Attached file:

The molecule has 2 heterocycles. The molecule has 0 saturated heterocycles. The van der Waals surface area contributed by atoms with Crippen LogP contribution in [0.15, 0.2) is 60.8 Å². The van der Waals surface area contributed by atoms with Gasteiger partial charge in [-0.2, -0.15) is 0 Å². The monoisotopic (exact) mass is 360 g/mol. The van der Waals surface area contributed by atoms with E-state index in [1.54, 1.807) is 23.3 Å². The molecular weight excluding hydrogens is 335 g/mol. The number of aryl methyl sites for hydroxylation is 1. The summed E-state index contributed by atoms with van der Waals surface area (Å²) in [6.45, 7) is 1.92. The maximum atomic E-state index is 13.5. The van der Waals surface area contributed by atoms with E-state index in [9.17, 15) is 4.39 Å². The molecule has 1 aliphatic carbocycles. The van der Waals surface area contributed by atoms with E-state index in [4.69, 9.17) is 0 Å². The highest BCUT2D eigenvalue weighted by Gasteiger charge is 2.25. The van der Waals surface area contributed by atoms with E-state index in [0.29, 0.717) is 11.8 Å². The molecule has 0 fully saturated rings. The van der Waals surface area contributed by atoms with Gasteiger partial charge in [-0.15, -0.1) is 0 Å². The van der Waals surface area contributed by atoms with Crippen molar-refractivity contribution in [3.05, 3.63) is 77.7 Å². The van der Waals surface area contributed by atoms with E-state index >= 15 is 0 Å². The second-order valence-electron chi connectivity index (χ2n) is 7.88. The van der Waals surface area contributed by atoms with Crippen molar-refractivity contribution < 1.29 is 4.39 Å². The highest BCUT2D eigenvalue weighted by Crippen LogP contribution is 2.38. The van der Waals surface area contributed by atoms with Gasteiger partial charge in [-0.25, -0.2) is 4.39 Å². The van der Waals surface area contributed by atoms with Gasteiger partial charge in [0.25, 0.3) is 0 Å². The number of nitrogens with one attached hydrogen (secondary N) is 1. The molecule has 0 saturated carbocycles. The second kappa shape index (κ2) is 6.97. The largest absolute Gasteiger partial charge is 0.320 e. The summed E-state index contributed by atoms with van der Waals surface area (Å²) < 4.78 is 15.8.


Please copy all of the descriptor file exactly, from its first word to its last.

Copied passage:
The molecule has 2 heterocycles. The molecule has 0 saturated heterocycles. The van der Waals surface area contributed by atoms with Crippen LogP contribution in [0.15, 0.2) is 60.8 Å². The van der Waals surface area contributed by atoms with Gasteiger partial charge in [-0.2, -0.15) is 0 Å². The monoisotopic (exact) mass is 360 g/mol. The van der Waals surface area contributed by atoms with E-state index in [1.54, 1.807) is 23.3 Å². The molecular weight excluding hydrogens is 335 g/mol. The number of aryl methyl sites for hydroxylation is 1. The summed E-state index contributed by atoms with van der Waals surface area (Å²) in [6.45, 7) is 1.92. The maximum atomic E-state index is 13.5. The van der Waals surface area contributed by atoms with E-state index in [9.17, 15) is 4.39 Å². The molecule has 1 aliphatic carbocycles. The van der Waals surface area contributed by atoms with E-state index in [4.69, 9.17) is 0 Å². The highest BCUT2D eigenvalue weighted by Gasteiger charge is 2.25. The van der Waals surface area contributed by atoms with E-state index in [0.29, 0.717) is 11.8 Å². The molecule has 0 fully saturated rings. The van der Waals surface area contributed by atoms with Gasteiger partial charge in [-0.15, -0.1) is 0 Å². The van der Waals surface area contributed by atoms with Crippen molar-refractivity contribution in [3.05, 3.63) is 77.7 Å². The van der Waals surface area contributed by atoms with E-state index >= 15 is 0 Å². The second-order valence-electron chi connectivity index (χ2n) is 7.88. The van der Waals surface area contributed by atoms with Crippen molar-refractivity contribution < 1.29 is 4.39 Å². The highest BCUT2D eigenvalue weighted by Crippen LogP contribution is 2.38. The van der Waals surface area contributed by atoms with Gasteiger partial charge in [-0.25, -0.2) is 4.39 Å². The van der Waals surface area contributed by atoms with Gasteiger partial charge in [0.25, 0.3) is 0 Å². The number of nitrogens with one attached hydrogen (secondary N) is 1. The molecule has 0 saturated carbocycles. The second kappa shape index (κ2) is 6.97. The largest absolute Gasteiger partial charge is 0.320 e. The summed E-state index contributed by atoms with van der Waals surface area (Å²) < 4.78 is 15.8.